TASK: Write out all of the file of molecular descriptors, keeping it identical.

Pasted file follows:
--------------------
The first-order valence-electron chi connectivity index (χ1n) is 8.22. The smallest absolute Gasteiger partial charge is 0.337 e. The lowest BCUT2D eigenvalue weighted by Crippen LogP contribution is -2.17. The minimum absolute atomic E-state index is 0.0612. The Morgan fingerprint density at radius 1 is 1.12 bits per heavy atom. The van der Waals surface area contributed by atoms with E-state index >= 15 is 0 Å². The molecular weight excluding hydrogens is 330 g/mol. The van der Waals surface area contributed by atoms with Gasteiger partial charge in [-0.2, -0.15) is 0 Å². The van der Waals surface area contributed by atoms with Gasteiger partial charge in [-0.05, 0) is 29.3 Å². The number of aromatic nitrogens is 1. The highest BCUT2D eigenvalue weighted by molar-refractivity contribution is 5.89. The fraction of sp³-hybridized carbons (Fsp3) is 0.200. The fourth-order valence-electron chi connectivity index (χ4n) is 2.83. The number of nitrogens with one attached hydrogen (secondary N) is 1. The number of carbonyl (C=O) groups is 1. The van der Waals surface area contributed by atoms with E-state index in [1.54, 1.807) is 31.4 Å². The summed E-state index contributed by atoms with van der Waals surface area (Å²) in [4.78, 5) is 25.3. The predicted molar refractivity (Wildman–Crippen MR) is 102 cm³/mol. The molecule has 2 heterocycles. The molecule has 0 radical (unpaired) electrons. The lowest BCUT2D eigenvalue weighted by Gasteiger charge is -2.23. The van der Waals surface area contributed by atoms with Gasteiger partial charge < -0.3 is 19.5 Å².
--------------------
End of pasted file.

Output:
The first-order valence-electron chi connectivity index (χ1n) is 8.22. The smallest absolute Gasteiger partial charge is 0.337 e. The lowest BCUT2D eigenvalue weighted by Crippen LogP contribution is -2.17. The minimum absolute atomic E-state index is 0.0612. The Morgan fingerprint density at radius 1 is 1.12 bits per heavy atom. The van der Waals surface area contributed by atoms with E-state index >= 15 is 0 Å². The molecular weight excluding hydrogens is 330 g/mol. The van der Waals surface area contributed by atoms with Gasteiger partial charge in [-0.2, -0.15) is 0 Å². The van der Waals surface area contributed by atoms with Gasteiger partial charge in [-0.05, 0) is 29.3 Å². The number of aromatic nitrogens is 1. The highest BCUT2D eigenvalue weighted by molar-refractivity contribution is 5.89. The fraction of sp³-hybridized carbons (Fsp3) is 0.200. The fourth-order valence-electron chi connectivity index (χ4n) is 2.83. The number of nitrogens with one attached hydrogen (secondary N) is 1. The number of carbonyl (C=O) groups is 1. The van der Waals surface area contributed by atoms with E-state index in [1.54, 1.807) is 31.4 Å². The summed E-state index contributed by atoms with van der Waals surface area (Å²) in [4.78, 5) is 25.3. The predicted molar refractivity (Wildman–Crippen MR) is 102 cm³/mol. The molecule has 2 heterocycles. The molecule has 0 radical (unpaired) electrons. The lowest BCUT2D eigenvalue weighted by Gasteiger charge is -2.23. The van der Waals surface area contributed by atoms with Gasteiger partial charge < -0.3 is 19.5 Å².